In these Examples, the ammonium molybdate precursor material 24 was fed, using the loss-in-weight feed system 52, into the process tube 22 of the rotating tube furnace 14. The process tube 22 was rotated 58 and inclined 60 (as specified in Table 2, below) to facilitate movement of the ammonium molybdate precursor material 24 through the rotating tube furnace 14, and to facilitate mixing of the ammonium molybdate precursor material 24 with process gas 28. The process gas 28 was introduced through the process tube 22 in a direction opposite or counter-current 32 to the direction that the ammonium molybdate precursor material 24 was moving through the process tube 22. In these Examples, the process gas 28 comprised hydrogen gas as the reducing gas 30, and nitrogen gas as the inert carrier gas 46. The discharge gas was bubbled through a water scrubber (not shown) to maintain the interior of the furnace 14 at approximately 11.4 cm (4.5 in) of water pressure. The rotating tube furnace 14 parameters were set to the values shown in Table 2 below.

TABLE 2
PARAMETER SETTING
Precursor Feed Rate 5 to 7 grams per minute
Process Tube Incline 0.25%
Process Tube Rotation 3.0 revolutions per minute
Temperature Set Points
Initial Zone 600° C.
Intermediate Zone 770° C.
Final Zone 946° C.-975° C.
Time
Initial Zone 40 minutes
Intermediate Zone 40 minutes
Final Zone 40 minutes
Process gas Rate 80 cubic feet per hour

Molybdenum metal 10 produced in Examples 1 and 2 is shown in FIGS. 3-5, and discussed above with respect thereto. Specifically, the molybdenum metal powder 10 produced according to these Examples is distinguished by its surface-area-to-mass-ratio in combination with its particle size and flowability. Specifically, the molybdenum metal powder 10 produced according to these Examples has surface-area-to-mass-ratios of 2.364 m2/gm for Example 1, and 2.027 m2/gm for Example 2, as determined by BET analysis. The molybdenum metal powder 10 produced according to these Examples has flowability of 63 s/50 g for Example 1 and 58 s/50 g for Example 2. The results obtained and described above for Examples 1 and 2 are also detailed in Table 3 below.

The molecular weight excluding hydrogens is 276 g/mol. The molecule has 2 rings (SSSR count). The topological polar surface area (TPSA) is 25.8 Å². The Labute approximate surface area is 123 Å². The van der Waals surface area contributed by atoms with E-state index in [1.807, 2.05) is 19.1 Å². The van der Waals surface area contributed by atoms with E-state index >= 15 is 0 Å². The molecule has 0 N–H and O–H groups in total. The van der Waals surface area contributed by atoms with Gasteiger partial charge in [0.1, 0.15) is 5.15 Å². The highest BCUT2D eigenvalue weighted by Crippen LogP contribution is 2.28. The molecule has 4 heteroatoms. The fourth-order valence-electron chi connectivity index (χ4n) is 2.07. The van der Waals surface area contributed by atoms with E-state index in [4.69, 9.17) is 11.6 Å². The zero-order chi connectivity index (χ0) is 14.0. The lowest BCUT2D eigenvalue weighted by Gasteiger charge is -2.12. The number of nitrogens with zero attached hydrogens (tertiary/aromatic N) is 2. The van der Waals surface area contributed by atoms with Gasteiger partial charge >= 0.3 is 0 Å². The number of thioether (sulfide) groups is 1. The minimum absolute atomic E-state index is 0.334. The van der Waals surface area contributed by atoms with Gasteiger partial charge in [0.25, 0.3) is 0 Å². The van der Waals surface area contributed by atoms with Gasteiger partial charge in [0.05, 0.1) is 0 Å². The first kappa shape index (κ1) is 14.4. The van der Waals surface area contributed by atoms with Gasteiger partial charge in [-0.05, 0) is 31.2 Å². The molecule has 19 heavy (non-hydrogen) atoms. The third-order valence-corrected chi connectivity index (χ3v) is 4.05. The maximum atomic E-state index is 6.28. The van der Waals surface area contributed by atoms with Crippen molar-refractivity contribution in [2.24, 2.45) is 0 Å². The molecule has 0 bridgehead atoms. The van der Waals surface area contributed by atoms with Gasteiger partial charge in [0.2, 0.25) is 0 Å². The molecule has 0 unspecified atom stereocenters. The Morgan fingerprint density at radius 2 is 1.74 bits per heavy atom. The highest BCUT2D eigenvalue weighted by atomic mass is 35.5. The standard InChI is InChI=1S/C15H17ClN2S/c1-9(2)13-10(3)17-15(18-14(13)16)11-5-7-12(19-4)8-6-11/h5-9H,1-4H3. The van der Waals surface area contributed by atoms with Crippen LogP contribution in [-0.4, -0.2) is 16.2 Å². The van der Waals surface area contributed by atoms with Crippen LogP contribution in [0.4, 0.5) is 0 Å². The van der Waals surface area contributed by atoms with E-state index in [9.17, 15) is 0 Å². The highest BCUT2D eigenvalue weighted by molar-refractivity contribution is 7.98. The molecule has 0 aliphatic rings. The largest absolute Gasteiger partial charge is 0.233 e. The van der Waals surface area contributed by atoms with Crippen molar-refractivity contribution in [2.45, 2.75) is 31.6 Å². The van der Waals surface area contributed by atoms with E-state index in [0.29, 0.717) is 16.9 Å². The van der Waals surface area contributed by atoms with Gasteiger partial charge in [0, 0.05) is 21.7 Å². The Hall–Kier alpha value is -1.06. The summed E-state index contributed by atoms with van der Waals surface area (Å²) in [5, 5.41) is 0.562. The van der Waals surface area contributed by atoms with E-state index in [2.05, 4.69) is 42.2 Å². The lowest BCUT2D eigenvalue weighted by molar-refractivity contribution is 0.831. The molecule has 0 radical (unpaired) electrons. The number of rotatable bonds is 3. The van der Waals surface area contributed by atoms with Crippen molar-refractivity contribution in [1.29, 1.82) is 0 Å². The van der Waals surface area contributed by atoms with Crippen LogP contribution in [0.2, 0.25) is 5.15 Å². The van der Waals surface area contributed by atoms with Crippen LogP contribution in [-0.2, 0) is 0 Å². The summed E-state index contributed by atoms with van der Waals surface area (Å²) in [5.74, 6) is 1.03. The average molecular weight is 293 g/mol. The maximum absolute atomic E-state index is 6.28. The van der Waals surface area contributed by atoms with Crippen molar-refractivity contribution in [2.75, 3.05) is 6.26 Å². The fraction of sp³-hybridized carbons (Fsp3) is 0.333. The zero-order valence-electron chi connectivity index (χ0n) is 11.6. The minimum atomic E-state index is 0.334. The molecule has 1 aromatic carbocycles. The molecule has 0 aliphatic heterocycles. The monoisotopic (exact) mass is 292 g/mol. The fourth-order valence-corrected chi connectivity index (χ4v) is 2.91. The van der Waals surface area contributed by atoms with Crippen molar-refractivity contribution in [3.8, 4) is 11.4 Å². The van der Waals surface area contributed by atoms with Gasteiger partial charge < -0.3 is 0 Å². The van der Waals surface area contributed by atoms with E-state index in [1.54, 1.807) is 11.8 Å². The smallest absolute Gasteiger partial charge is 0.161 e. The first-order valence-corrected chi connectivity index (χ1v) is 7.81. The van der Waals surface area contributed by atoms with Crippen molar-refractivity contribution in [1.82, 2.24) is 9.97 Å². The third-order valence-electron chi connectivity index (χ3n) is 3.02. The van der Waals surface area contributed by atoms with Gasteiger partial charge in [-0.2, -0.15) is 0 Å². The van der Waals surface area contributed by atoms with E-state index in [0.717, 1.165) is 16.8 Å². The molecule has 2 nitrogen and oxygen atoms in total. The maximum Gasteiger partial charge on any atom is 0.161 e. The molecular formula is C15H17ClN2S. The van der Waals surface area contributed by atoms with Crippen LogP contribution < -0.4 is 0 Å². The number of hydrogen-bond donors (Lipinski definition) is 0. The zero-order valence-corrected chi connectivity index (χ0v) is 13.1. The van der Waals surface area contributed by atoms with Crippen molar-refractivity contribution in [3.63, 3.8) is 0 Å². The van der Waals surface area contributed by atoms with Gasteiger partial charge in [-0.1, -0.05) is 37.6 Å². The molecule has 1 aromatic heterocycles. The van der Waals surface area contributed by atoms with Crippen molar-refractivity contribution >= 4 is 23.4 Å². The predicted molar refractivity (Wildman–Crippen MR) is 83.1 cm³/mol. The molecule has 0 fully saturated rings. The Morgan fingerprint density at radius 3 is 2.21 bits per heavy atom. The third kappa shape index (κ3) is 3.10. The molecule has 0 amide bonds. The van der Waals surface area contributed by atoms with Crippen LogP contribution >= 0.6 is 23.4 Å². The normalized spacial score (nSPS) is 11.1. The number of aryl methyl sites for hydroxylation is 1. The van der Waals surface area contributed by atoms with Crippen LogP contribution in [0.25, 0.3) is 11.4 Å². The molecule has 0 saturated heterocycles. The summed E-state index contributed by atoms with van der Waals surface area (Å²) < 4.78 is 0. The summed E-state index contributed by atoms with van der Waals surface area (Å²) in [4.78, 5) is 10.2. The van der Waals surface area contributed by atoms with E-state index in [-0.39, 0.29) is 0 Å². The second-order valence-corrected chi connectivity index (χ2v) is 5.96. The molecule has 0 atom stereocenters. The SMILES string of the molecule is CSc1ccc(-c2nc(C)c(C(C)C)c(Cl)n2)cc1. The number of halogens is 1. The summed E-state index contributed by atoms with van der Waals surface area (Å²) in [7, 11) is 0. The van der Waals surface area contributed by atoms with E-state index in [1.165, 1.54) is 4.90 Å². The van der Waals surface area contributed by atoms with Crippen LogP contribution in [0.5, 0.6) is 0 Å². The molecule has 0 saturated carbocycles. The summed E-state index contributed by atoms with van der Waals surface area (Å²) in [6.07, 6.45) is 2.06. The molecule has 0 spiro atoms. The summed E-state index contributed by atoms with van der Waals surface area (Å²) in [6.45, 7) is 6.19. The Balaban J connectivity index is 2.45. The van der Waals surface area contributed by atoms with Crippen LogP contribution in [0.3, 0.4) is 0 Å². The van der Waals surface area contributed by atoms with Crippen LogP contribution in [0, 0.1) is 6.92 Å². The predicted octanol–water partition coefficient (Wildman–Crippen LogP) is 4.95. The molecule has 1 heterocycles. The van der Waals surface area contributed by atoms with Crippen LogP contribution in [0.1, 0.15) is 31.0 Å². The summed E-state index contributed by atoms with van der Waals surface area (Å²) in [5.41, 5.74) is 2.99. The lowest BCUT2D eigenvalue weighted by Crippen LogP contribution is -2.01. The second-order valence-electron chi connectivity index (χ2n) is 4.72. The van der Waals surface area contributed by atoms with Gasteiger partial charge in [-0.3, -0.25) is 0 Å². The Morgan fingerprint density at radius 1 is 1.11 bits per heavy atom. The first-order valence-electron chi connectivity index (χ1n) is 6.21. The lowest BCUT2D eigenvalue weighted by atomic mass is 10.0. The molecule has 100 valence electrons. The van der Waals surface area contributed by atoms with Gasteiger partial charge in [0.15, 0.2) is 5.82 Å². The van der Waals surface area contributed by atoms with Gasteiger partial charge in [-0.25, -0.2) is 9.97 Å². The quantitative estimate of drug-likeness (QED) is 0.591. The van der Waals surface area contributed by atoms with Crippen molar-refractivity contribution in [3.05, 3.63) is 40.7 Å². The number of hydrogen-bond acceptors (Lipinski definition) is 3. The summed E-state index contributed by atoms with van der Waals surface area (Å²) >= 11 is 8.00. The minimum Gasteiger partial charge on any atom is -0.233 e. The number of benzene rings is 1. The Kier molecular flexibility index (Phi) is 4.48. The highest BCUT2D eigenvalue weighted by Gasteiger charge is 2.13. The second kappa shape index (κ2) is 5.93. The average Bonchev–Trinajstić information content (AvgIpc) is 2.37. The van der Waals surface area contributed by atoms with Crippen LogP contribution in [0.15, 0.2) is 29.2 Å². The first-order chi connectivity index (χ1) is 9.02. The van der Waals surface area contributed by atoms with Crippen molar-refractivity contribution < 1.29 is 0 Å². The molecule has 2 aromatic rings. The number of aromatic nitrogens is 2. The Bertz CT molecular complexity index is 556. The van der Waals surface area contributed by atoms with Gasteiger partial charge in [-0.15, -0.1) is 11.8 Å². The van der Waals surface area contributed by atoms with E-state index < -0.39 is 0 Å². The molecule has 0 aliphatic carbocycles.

TABLE 3
Particle Size
Surface- Distribution by
Example/ area-to- Final Standard Sieve
Final Zone mass-ratio Flowability Weight % Analysis
Temp. (° C.) (m2/gm) (s/50 g) Oxygen +100 −325
1/946° C. 2.364 m2/gm 63 s/50 g 0.219% 39.5% 24.8%
2/975° C. 2.027 m2/gm 58 s/50 g 0.171% 48.9% 17.8%

Example 1 results (listed above in Table 3) were obtained by averaging ten separate test runs. The detailed test run data for Example 1 is listed in Table 4 below. The final weight percent of oxygen in Example 1 was calculated by mathematically averaging each of the ten test runs. The surface-area-to-mass-ratio, flowability, and particle size distribution results were obtained after combining and testing the molybdenum powder products from the ten separate test runs.

Example 2 results (listed above in Table 3) were obtained by averaging sixteen separate test runs. The detailed test run data for Example 2 is also listed in Table 4 below. The final weight percent of oxygen in Example 2 was calculated by mathematically averaging each of the sixteen test runs. The surface-area-to-mass-ratio, flowability, and particle size distribution results were obtained after combining and testing the molybdenum powder products from the sixteen separate test runs.

TABLE 4
Tube Intermediate Final Hydrogen Net Final
Feed In Feed In Tube Rotation Initial Zone Zone Temp. Zone Gas Flow Weight Weight %